I don't know why I'm crying, but I am. I don't know why there's a lump in my throat, but there is. Astroland is closing. They're shutting down Deno's Wonder Wheel Park. They're tearing down my Coney Island, the one seen in fading Polaroid and Kodachrome snapshots blurring into history, and watched on YouTube snapcasts pidgeonholed into two-minute slices for quick viewing.
My tawdry, unattractive Coney Island will be replaced by the upscale, condo-dwelling, MP3-swilling crowd, which quantifies, properly socializes, and neatly categorizes everything into discrete gigabytes of wholesome 0s and 1s on their thumbdrives.
Press start. Hit play. In our digitized and homogenized world is analog entertainment inconvenient? Entertainment which hasn't been iPodded, or frontal corporatomized, or discretely measured into binary drips repeatedly delivered through popular media and fat business — who still wants it? Entertainment with tattoos flaring, piercings gleaming, and inner voices speaking first, inner ears listening last — why not open a mall instead? The not so pretty entertainment best enjoyed in ill-fitting clothes and loose bodies summed into fractions instead of rounded numbers — what, no Starbucks? Coney Island's skewed amusements have sidestepped the ubiquitous, commercialized, lockstep entertainment formulas medicating us through every day until now. But its time has run out.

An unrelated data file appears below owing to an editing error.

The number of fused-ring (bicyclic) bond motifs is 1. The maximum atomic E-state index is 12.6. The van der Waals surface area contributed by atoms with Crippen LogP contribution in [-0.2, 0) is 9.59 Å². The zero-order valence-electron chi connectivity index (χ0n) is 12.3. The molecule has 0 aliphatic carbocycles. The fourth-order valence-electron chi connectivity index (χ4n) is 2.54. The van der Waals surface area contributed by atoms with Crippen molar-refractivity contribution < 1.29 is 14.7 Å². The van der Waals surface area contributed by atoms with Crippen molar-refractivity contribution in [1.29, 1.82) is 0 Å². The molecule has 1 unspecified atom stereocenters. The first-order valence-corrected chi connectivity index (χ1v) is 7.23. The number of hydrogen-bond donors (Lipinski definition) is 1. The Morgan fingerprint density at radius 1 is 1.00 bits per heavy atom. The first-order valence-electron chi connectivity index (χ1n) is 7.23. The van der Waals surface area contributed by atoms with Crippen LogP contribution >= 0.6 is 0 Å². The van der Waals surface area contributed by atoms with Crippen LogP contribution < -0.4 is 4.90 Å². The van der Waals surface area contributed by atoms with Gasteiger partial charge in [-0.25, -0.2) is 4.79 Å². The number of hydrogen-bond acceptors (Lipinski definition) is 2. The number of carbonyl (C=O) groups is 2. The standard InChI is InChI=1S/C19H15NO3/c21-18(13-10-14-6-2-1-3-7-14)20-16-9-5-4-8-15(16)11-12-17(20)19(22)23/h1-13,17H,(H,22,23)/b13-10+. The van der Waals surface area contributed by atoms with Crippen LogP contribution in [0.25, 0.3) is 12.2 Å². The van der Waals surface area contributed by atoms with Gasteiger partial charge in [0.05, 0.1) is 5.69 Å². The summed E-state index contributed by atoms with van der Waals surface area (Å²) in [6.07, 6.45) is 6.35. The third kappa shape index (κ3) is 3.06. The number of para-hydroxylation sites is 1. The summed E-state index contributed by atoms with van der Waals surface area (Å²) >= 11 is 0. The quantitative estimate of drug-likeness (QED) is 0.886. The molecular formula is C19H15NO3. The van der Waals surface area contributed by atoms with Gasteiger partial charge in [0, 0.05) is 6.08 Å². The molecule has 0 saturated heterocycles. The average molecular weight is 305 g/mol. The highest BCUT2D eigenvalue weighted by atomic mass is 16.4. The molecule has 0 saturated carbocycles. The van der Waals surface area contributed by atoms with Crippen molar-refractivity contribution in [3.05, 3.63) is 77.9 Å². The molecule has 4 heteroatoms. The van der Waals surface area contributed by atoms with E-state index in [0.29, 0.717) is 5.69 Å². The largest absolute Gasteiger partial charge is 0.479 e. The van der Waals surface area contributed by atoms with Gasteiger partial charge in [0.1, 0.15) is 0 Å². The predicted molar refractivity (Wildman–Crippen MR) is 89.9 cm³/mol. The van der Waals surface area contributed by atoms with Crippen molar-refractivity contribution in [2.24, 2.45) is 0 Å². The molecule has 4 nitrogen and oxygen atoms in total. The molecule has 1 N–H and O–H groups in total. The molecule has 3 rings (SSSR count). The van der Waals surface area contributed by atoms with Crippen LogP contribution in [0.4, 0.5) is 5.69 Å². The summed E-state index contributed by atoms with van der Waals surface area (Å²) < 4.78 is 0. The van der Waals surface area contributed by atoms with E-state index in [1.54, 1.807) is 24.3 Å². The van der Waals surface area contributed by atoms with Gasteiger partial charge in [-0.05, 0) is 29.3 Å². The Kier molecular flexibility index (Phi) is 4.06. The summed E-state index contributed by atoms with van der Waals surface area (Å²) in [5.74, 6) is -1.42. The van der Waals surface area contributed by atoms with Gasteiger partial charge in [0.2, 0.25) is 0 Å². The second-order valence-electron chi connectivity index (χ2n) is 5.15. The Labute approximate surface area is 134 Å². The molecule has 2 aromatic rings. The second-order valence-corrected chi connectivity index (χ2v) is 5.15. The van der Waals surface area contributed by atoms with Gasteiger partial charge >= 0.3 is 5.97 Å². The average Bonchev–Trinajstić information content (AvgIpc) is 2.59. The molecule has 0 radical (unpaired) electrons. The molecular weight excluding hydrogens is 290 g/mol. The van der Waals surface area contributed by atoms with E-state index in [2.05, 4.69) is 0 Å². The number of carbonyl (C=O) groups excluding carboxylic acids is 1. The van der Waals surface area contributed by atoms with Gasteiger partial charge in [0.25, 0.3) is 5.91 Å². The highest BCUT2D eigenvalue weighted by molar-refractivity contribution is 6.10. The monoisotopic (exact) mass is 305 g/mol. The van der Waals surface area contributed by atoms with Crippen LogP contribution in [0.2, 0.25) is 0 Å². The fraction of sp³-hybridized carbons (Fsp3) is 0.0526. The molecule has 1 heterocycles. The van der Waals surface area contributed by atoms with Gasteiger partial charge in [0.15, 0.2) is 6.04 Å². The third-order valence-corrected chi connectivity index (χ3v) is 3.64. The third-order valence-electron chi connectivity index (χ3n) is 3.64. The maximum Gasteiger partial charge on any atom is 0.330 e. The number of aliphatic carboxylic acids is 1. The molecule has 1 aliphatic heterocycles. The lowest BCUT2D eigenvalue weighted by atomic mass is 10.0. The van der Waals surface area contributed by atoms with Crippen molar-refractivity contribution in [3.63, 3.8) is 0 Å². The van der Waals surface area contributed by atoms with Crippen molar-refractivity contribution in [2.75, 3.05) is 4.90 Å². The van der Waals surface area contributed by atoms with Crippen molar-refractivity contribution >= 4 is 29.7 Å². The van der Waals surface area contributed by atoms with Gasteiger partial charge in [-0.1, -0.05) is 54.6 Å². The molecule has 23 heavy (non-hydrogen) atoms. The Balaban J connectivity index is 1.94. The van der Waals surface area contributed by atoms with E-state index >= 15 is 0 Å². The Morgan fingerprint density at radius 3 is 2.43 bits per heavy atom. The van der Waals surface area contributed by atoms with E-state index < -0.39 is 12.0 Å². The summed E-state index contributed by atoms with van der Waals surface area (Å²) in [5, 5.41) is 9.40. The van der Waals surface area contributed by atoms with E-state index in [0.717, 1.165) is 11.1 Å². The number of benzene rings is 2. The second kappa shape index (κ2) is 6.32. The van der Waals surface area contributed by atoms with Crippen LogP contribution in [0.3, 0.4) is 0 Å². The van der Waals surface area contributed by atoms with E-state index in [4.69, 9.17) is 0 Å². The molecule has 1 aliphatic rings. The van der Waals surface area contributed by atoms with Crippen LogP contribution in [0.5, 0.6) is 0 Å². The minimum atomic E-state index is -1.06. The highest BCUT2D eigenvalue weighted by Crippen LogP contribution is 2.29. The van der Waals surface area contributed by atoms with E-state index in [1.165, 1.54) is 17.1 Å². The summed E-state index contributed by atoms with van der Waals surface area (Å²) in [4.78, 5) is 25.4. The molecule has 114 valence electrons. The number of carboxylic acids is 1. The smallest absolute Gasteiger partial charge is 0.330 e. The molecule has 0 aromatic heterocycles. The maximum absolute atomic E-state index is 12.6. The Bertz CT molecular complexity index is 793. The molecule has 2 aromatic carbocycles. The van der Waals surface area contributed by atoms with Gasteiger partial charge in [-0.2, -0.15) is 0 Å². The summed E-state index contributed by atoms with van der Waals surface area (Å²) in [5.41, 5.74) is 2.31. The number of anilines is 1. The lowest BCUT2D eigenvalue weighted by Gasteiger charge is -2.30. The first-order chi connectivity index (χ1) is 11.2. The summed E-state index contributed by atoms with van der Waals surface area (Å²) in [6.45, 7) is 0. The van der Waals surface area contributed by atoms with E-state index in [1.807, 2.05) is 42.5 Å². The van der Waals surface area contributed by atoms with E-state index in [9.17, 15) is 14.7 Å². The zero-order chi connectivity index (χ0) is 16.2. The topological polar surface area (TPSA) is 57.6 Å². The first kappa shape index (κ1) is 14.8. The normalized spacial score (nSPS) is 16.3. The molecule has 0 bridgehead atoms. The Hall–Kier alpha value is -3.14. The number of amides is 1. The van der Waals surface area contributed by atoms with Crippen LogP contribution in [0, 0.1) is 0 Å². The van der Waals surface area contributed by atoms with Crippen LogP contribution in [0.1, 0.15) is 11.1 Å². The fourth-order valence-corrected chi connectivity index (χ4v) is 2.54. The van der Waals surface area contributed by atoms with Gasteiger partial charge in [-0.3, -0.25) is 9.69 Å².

Maybe I'm overreacting. Maybe I'm out of touch and all's right with the world. Or maybe, just maybe, the closing of this historic amusement park, this last bastion of hucksterism and questionable rides, of piss-smelling walkways, seedy denizens, and plastic trinkets — maybe this is the death knell for the gritty, indiscreet, and impertinent analog amusements unfit for our digital consumption.
When the real Coney Island closes forever, where will Deno's Wonder Wheel Park and its over fifty Spook-A-Rama, "the world's longest spook ride," go? Okay, well, sort of; it was the longest ride if you counted in the interminable twisting and turning of the Pretzel rotating car as you traversed a narrow outside courtyard, between the darkness of the two buildings once used to contain the myriad terrors popping up at you. In an almost forgotten summer, in a long ago year, the kid I was got the joke. Before I could inhale my first gasp of disgust at the yucky "spiderwebs" touching my head in the brief, utter blackness of building one (how long had those strings hung in the dank, musty air?), I was flung into the bright sunlit courtyard to make my lengthy — and very uneventful — journey toward building two where the real horrors waited. Most of the ten-minute ride was spent in that courtyard, whirring around the track, looking at fake plants with signs that read "poisonous." In between the hissing sounds of compressed air escaping, unoiled machinery screeching, and quivering soundtracks, I swear I could hear William Castle chuckling in the dark of the second building when I finally got to it.